However, the relevance and advantages of applying the measures before reaching the receiver. Sometimes, for example with a new building near an existing railway and/or insensitive spaces (such as theatres, concert halls, historical buildings), it is necessary to introduce base isolation within the building itself .
There are different factors that influence levels of ground-borne vibration and noise at the receiver level. Such as the foundation type and the building construction, where generally applies rule-of-thumb i.e., the more massive the foundation (or building), the lower the levels of ground-borne vibration; and the amount of acoustical absorption in the receiver room that affects the levels of the ground-borne noise .
The measures that can be applied are different. At the foundation level, it is possible for example to introduce a vertical elastic layer around the foundation in order to create protection around it and protect it from vibration waves, a reduction between 2 and 6 dB for ground-borne noise can be obtained. At the same level for new sensitive buildings, a resilient bearing, which generally consists of steel coil springs or elastomeric bearings, can be introduced in the foundation (generally for underground lines), in this case, the reduction can reach 20–26 dB both for vibration and ground-borne noise. Whereas at the construction level for one-storey buildings. it is possible to stiff the ground floor by using piles (reduction up to 2 dB), or in addition in case of wooden floors, the stiffness of the floor can be improved by inserting additional beams to support the floor (reduction up to 20 dB) .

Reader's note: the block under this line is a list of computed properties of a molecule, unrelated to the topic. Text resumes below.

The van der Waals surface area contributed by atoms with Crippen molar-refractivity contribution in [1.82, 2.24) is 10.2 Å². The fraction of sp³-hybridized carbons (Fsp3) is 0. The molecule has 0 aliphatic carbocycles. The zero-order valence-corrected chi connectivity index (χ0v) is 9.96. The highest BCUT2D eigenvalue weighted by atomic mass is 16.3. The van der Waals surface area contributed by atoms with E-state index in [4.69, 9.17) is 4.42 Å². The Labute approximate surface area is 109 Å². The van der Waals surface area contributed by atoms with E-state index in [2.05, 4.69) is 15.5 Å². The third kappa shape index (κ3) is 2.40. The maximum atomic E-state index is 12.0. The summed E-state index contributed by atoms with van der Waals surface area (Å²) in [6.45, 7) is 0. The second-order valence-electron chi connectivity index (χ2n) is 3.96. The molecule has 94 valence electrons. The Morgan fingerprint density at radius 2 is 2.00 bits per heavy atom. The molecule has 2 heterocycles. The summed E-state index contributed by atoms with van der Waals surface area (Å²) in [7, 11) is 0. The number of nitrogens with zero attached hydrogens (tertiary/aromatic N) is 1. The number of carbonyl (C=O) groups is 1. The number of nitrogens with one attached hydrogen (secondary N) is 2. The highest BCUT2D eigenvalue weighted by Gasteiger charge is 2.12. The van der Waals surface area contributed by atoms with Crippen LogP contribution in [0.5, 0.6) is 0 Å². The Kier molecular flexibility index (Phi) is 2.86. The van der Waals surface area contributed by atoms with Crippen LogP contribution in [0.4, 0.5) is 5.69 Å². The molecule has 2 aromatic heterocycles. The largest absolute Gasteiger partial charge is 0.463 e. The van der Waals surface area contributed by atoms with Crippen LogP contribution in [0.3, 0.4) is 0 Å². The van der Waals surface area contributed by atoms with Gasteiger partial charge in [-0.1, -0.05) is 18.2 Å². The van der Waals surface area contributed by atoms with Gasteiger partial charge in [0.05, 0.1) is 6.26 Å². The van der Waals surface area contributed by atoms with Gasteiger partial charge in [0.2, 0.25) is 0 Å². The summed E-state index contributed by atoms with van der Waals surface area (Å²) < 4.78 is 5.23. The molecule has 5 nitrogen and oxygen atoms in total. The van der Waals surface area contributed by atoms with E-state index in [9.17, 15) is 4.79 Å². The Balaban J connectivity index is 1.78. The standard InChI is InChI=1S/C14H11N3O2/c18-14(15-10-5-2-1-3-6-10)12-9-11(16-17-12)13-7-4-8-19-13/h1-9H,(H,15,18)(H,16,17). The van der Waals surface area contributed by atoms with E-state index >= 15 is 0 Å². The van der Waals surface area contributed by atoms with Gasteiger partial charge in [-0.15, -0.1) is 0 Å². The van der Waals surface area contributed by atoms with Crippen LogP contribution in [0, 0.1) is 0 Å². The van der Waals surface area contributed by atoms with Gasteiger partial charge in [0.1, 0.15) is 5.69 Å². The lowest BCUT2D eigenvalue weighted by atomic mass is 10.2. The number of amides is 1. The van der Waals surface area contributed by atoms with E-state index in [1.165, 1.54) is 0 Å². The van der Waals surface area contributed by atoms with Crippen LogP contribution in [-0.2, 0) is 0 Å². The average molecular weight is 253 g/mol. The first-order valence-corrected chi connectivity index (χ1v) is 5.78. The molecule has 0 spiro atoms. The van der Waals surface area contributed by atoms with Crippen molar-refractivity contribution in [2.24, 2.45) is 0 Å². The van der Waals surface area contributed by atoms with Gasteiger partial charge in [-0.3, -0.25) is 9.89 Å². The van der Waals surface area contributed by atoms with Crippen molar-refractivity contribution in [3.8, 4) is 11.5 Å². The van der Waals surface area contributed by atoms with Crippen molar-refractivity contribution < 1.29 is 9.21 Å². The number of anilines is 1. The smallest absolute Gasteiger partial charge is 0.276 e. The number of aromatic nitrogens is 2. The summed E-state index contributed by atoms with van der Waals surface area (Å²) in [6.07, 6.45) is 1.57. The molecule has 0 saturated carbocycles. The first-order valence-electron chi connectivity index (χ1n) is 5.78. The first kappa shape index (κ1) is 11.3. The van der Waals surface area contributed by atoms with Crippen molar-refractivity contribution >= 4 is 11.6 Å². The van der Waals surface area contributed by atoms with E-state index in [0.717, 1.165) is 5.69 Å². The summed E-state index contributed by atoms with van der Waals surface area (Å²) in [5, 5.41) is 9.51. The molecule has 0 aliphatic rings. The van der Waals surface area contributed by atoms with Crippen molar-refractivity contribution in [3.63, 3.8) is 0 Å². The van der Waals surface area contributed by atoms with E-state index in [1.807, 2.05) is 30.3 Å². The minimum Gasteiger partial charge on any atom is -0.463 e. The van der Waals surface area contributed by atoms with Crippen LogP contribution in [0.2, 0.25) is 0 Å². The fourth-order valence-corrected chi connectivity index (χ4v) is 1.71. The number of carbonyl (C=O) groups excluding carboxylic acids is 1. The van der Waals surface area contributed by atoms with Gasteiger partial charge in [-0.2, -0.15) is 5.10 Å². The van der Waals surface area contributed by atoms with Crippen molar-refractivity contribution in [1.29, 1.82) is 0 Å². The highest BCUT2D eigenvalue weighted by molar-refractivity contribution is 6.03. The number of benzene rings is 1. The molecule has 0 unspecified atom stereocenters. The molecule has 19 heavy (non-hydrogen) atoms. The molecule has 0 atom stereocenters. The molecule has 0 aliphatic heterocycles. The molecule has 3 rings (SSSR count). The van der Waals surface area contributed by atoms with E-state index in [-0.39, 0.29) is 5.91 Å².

The improvements mentioned above have generally a considerable interaction with surrounding existing construction, and their cost in some cases increases exponentially especially when the proposal is to apply them to the existing building. This is an additional reason that makes them the last choice in the available mitigation techniques.